I'm not sure why you want to overweight (or underweight) U.S. listed stocks in particular. Any particular reason(s)?

Quote:

If I am using Charles Schwab, should I buy VTI or IWDA ?
You should not buy IWDA via Schwab. To do so you'd need to pick up the phone and call Schwab for each purchase, and Schwab would charge you a minimum of US$100 for each purchase. Schwab is simply not a reasonable brokerage choice for stocks and other securities listed outside North America.

Boiboi321 28-11-2018 08:41 PM

Quote:

Originally Posted by BBCWatcher (Post 117838448)
Sure. The basic ways are:

...

Thanks BBCW! The information was very helpful. Could you also share your views on what are some things my parents (aged 59, still working, substantial sums in OA, RA not yet at Full Retirement Sum) could do to maximise their returns from their CPF funds, and / or maximise tax relief? Is, for example, transferring funds from their OA to their RA to obtain tax relief an option?

boroangel 28-11-2018 08:55 PM

Quote:

Originally Posted by BBCWatcher (Post 117846831)
OK, that might change things a bit. In what country are you tax resident?

VTI is ordinarily subject to both the U.S. 30% dividend tax (on a withholding basis) and the U.S. estate tax. But it might be more attractive when you're a tax resident of another country that's not Singapore.


I'm not sure why you want to overweight (or underweight) U.S. listed stocks in particular. Any particular reason(s)?


You should not buy IWDA via Schwab. To do so you'd need to pick up the phone and call Schwab for each purchase, and Schwab would charge you a minimum of US$100 for each purchase. Schwab is simply not a reasonable brokerage choice for stocks and other securities listed outside North America.

I am currently based in Middle East. Am singaporean and not US person, thanks for pointing out that the VTI is subject to 30% withholding tax, which I believe applies to me.

My US stocks are also subject to 30 per cent withholding tax for divs.

No particular reason why I am overweight on US stocks, I guess I just feel more optimistic on long term US stock market (10 to 15 years timeframe).

If I prefer to use Charles Schwab, which would be the most suitable ETF for me to track the S & P 500 on a low cost basis?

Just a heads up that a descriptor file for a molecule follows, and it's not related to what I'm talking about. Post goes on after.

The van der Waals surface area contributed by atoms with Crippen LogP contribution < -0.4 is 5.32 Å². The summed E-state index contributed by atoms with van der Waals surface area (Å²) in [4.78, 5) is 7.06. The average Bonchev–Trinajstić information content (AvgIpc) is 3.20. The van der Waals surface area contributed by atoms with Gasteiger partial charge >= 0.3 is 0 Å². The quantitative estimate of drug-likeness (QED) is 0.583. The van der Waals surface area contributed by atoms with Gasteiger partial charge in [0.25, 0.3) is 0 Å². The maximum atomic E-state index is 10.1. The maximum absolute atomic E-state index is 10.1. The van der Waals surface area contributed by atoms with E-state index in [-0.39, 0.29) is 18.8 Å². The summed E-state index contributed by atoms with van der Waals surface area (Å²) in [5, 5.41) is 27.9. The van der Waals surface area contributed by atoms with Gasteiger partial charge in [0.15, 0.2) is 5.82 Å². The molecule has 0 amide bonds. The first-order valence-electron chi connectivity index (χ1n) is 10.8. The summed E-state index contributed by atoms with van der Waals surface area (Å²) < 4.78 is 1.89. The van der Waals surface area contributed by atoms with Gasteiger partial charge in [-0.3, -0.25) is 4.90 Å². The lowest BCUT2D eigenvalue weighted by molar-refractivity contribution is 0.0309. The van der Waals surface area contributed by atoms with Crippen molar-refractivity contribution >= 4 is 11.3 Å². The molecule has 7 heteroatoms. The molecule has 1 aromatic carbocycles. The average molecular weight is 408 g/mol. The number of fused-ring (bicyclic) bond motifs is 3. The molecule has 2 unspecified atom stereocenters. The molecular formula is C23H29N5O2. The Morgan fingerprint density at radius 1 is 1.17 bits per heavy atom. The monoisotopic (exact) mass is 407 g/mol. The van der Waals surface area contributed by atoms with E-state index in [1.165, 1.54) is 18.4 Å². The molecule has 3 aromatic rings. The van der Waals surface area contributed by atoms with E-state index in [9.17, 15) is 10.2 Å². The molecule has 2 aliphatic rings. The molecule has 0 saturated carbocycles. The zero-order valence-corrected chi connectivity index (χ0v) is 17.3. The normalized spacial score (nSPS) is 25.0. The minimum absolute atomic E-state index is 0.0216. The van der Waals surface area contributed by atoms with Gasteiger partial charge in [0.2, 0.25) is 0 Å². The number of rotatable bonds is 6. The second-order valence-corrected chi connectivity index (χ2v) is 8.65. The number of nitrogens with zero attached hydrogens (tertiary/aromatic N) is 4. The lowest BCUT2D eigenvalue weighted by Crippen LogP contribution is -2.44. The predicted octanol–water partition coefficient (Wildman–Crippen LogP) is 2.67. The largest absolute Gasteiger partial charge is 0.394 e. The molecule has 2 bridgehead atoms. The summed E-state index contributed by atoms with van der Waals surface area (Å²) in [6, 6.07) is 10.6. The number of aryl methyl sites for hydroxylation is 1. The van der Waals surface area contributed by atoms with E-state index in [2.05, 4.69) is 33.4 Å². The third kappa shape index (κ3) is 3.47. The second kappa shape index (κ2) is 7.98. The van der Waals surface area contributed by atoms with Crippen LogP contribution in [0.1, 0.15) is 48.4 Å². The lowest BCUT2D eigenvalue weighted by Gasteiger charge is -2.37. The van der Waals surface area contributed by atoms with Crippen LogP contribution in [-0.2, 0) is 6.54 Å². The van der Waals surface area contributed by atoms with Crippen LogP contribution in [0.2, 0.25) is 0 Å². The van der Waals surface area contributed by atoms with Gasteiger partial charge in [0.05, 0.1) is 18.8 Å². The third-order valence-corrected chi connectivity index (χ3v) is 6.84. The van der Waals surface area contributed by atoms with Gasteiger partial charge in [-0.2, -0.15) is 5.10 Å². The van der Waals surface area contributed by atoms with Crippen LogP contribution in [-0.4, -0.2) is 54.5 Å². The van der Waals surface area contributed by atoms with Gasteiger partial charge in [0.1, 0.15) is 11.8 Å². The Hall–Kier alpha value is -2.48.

BBCWatcher 28-11-2018 10:14 PM

Quote:

Originally Posted by boroangel (Post 117847963)
I am currently based in Middle East.

That’s not a country. But there are many Middle Eastern petroeconomies that have low or zero tax rates and few or zero tax treaties with the U.S., so if you’re a tax resident of one of those countries then it’d be more cost efficient to choose an Irish domiciled/London listed fund, and not through Schwab.

Quote:

If I prefer to use Charles Schwab, which would be the most suitable ETF for me to track the S & P 500 on a low cost basis?
If you insist on Schwab (and the 30% dividend withholding rate, and U.S. estate taxability), and if you want the S&P 500 specifically, then I’d vote for SWPPX. It’s not an exchange traded fund; it’s a mutual fund. The expense ratio is a phenomenally low 0.03%, no sales charge, no commissions, no custody fees, and US$1/US$1 minimums and increments. If you insist on something exchange traded then VOO or IVV work.

BBCWatcher 28-11-2018 10:25 PM

Quote:

Originally Posted by Boiboi321 (Post 117847704)
Is, for example, transferring funds from their OA to their RA to obtain tax relief an option?

Sorry, no. And there are no tax reliefs available if their Retirement Accounts have reached the Full Retirement Sum.

Let’s assume either or both of them have Retirement Accounts below the Full Retirement Sum, so they qualify for tax relief themselves. But they don’t have cash available and would need to find some funds somewhere. There are a couple options:

1. If you or other family members are willing, you can collect some tax relief for making a ($7K) top-up, and you can also hand them cash that they then use to make a top-up ($7K). Yes, the same Retirement Account can receive multiple $7K top-ups that qualify for tax relief. The tax relief is determined on the depositor side — who actually makes the deposit — and awarded to the depositor. The depositor could be oneself (or a simulation thereof — somebody hands cash which is then deposited) or a qualified relative.

2. They are eligible to withdraw any surplus Special Account and Ordinary Account funds, and that withdrawn cash can then be spun around and deposited in the Retirement Account. Unfortunately withdrawals come from the Special Account first, which is earning a very attractive 4%. So that’s not the first place to look for cash, unless and until it’s absolutely needed. (It is possible to raise a “Special Account shield” which could be beneficial if making a large withdrawal, but that’s a bit exotic.)